Recruitment into our studies most commonly occurs when a clinician refers a patient to the study. From there, if the participant is interested, a study coordinator will meet with the patient at the clinic or call the patient to discuss the study. Additionally, since our studies are based on genetic factors, you may be asked to if you are interested in joining a study because an already recruited relative refers you, or other family members, through the study coordinator. The last way we recruit is by sending an introduction letter to potential participants.
Below are some of the more frequently asked questions about the gene studies we do. If you have any other questions, please contact us at (801) 581-5070.
Why was I asked to participate if only males (in the case of prostate cancer) or females (in the case of ovarian cancer) can get this form of disease?
Genes which predispose individuals to cancer can be passed to future generations through either males of females. Your blood sample could be critical in determining what is actually happening in your family. Also, there is evidence that some cancer genes may predispose individuals for other diseases. For example, the breast cancer genes BRCA1 and BRCA2 can also predispose males to prostate, colon, and breast cancers.
How do you decide to study a particular family?
We find a family that has more than three members with the same type of disease. Often, the initial cases that caught our interest are so distantly related that you might not even know them.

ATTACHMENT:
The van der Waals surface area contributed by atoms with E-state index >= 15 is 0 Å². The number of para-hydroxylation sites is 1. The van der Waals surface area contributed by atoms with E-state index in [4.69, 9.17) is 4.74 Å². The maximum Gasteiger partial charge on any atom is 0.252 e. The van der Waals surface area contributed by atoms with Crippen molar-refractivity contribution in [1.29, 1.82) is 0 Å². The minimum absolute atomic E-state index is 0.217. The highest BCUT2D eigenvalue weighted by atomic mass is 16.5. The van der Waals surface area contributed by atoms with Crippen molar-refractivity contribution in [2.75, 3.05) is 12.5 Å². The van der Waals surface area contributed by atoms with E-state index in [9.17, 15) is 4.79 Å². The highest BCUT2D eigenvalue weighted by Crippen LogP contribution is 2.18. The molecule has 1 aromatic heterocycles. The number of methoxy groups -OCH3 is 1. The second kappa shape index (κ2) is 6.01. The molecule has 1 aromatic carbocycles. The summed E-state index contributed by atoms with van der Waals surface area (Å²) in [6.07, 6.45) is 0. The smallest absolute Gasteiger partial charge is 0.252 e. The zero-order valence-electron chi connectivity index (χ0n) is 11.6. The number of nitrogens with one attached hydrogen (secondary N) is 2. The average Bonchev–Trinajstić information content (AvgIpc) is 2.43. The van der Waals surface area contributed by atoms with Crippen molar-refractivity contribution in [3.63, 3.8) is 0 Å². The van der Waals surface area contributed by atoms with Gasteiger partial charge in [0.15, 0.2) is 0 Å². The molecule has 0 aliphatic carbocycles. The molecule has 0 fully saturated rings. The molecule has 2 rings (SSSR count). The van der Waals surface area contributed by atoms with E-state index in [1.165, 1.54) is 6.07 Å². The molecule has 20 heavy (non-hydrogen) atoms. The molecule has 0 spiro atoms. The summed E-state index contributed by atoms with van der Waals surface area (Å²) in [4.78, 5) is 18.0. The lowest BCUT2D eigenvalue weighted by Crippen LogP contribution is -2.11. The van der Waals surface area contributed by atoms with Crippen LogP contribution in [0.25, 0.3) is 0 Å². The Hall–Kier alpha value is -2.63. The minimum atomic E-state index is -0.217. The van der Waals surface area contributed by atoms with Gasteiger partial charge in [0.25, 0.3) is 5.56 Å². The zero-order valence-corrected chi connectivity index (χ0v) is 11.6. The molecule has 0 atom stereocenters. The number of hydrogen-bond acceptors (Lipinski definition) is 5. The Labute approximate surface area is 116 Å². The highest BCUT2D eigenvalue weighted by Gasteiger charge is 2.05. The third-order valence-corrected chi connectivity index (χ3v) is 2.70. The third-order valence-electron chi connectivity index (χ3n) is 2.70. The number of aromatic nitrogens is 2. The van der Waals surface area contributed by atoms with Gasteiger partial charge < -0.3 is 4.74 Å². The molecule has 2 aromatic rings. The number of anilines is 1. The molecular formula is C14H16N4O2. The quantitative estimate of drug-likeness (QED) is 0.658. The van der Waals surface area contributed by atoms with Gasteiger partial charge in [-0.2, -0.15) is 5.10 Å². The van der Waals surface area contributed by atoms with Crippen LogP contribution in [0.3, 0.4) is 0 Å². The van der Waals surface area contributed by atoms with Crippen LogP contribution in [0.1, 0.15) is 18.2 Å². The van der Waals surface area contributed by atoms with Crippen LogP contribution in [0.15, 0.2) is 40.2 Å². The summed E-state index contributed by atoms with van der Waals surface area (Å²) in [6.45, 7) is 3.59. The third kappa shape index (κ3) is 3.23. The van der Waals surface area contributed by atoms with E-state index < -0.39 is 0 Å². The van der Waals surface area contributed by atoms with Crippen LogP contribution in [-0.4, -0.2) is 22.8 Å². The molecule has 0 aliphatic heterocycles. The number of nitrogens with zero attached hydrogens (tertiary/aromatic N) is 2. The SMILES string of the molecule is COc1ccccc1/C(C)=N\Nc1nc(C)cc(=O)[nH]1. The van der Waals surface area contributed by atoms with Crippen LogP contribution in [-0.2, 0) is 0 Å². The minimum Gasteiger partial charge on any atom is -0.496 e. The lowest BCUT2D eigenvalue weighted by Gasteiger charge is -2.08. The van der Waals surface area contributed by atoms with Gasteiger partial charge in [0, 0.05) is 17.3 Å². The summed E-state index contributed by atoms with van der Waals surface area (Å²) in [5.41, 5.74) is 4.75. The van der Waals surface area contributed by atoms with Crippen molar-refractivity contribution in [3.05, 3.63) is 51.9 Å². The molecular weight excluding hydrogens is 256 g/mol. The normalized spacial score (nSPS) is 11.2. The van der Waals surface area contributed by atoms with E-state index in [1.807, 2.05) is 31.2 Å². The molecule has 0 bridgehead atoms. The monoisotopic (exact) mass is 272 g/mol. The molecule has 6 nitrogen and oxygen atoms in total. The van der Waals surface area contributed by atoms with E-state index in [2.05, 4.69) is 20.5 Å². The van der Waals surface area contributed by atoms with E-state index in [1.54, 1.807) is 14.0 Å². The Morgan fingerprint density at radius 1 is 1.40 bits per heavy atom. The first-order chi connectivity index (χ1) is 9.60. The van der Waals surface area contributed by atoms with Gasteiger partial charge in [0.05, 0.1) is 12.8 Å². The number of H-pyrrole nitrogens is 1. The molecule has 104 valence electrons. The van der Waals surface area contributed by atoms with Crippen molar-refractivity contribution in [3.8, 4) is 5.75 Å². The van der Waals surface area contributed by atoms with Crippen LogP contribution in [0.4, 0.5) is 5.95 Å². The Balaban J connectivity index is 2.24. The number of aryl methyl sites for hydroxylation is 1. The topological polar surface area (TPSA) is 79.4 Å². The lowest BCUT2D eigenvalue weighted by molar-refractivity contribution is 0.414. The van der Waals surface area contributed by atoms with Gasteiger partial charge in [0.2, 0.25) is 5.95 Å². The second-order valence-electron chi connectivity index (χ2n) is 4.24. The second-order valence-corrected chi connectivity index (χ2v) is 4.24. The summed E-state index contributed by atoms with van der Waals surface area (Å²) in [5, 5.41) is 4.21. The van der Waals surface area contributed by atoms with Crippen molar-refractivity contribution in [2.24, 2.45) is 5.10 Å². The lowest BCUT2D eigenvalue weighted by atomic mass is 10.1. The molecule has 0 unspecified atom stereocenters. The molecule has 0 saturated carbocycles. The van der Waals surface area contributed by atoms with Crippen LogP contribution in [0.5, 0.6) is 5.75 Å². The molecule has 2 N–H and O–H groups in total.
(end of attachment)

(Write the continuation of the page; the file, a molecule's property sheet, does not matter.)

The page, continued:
Why do you need my blood if I am not in the bloodline that is being studied?
Even though you may not be in the bloodline, your spouse and children are. By examining your blood we are able to understand from which bloodline your children received their genetic characteristics. If your spouse is deceased, we are able to determine what his/her genetic makeup was by using your blood and your children's blood.
Will participation in genetic research affect my health or life insurance?
Last year, a new law took effect that gave protection to people with genetically linked diseases. This law, called the Health Insurance Portability Act (formerly the Kennedy-Kasselbaum Bill), specifically prevents insurance companies from discriminating on the basis of genetic information. Some states have also passed similar bills that prevent insurance policies from denying, canceling, refusing to renew, charging more for coverage or providing different terms or benefits to people based on genetic characteristics. Indeed, the government understands the benefits that genetic research has contributed to battling diseases like cancer.
Your confidentiality is our highest priority. Information we received is kept strictly confidential. All names are removed from your blood sample and it is assigned a number. All files are password protected and will only be used by authorized people. Also, our research is not included in your medical records.
What are the advantages of finding a gene?
Once a gene is discovered, it becomes possible to identify individuals who are at high risk for disease through a diagnostic test, such as currently available for breast cancer (BRCAnalysis). With this information, they can make better health care choices for themselves. It could also lead to better preventative disease strategies and treatments in the future.